When you reach my age, you realize you couldn't have done things very much better or much worse than you did them in the first place.

Jorge Luis Borges

Jorge Luis Borges

Profession: Poet
Nationality: Argentinian

When you reach my age, you realize you couldn't have done things very much better or much worse than.. Jorge Luis Borges

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I have no way of knowing whether the events that I am about to narrate are effects or causes.

The story of two dreams is a coincidence, a line drawn by chance, like the shapes of lions or horses that are sometimes formed by clouds.

I foresee that man will resign himself each day to more atrocious undertakings; soon there will be no one but warriors and brigands; I give them this counsel: The author of an atrocious undertaking ought to imagine that he has already accomplished it, ought to impose upon himself a future as irrevocable as the past.

Truly fine poetry must be read aloud. A good poem does not allow itself to be read in a low voice or silently. If we can read it silently, it is not a valid poem: a poem demands pronunciation. Poetry always remembers that it was an oral art before it was a written art. It remembers that it was first song.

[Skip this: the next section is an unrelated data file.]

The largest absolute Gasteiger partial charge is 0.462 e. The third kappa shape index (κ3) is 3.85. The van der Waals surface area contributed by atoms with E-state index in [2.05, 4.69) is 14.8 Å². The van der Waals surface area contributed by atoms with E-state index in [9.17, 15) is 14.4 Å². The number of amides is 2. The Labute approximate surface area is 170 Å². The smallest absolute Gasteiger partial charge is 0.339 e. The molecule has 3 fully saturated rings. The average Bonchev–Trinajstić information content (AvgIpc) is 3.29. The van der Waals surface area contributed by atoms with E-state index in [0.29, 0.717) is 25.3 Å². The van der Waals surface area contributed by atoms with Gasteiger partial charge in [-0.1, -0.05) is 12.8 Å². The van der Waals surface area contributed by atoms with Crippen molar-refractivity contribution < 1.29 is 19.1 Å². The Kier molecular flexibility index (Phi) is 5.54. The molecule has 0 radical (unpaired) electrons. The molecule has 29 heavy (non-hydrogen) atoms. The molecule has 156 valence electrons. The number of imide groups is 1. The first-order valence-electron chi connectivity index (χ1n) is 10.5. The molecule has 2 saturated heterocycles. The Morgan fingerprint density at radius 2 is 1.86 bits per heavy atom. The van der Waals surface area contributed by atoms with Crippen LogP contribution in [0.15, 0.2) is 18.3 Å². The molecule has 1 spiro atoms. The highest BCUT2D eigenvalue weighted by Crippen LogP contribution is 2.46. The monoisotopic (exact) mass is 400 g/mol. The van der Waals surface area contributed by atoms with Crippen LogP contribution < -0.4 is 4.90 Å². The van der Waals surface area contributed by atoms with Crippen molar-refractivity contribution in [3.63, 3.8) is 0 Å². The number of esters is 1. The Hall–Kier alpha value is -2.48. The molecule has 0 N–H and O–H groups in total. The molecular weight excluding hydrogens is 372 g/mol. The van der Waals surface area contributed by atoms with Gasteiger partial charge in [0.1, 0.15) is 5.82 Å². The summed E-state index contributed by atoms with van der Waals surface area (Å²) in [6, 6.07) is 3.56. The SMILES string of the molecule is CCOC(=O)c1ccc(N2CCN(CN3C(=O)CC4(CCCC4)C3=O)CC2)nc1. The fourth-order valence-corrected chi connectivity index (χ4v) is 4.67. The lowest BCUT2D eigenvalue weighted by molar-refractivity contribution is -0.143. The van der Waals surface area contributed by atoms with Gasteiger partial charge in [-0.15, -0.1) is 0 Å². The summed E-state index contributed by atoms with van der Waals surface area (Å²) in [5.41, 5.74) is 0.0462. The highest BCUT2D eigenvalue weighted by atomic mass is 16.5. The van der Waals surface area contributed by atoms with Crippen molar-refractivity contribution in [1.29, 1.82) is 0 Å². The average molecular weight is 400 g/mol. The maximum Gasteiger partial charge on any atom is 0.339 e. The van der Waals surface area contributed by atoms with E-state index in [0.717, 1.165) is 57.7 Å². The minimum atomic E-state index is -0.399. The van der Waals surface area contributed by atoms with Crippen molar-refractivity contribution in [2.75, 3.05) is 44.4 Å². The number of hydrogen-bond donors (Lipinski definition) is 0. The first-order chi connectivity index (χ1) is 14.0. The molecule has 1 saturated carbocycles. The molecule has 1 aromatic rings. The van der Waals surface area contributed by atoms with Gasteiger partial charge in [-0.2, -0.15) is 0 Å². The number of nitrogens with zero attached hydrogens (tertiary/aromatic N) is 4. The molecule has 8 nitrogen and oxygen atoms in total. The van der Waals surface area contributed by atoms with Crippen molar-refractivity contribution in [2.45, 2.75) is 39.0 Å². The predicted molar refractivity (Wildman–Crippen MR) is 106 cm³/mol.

Sometimes a few birds, a horse, have saved the ruins of an amphitheater.

I have been Homer; shortly, I shall be No One, like Ulysses; shortly, I shall be all men; I shall be dead.

After forty, every change becomes a symbol of time's passing.

Chang Tzu tells us of a persevering man who after three laborious years mastered the art of dragon-slaying. For the rest of his days, he had not a single opportunity to test his skills.

Words, displaced and mutilated words, words of others, were the poor pittance left him by the hours and the centuries.

How can we manage to illuminate the pathos of our lives?

Literature is not exhaustible, for the sufficient and simple reason that a single book is not. A book is not an isolated entity: it is a narration, an axis of innumerable narrations. One literature differs from another, either before or after it, not so much because of the text as for the manner in which it is read.

I do not write for a select minority, which means nothing to me, nor for that adulated platonic entity known as ‘The Masses'. Both abstractions, so dear to the demagogue, I disbelieve in. I write for myself and for my friends, and I write to ease the passing of time.

My taste runs to hourglasses, maps, seventeenth-century typefaces, etymologies, the taste of coffee, and the prose of Robert Louis Stevenson.

I thought of a labyrinth of labyrinths, of one sinuous spreading labyrinth that would encompass the past and the future and in some way involve the stars.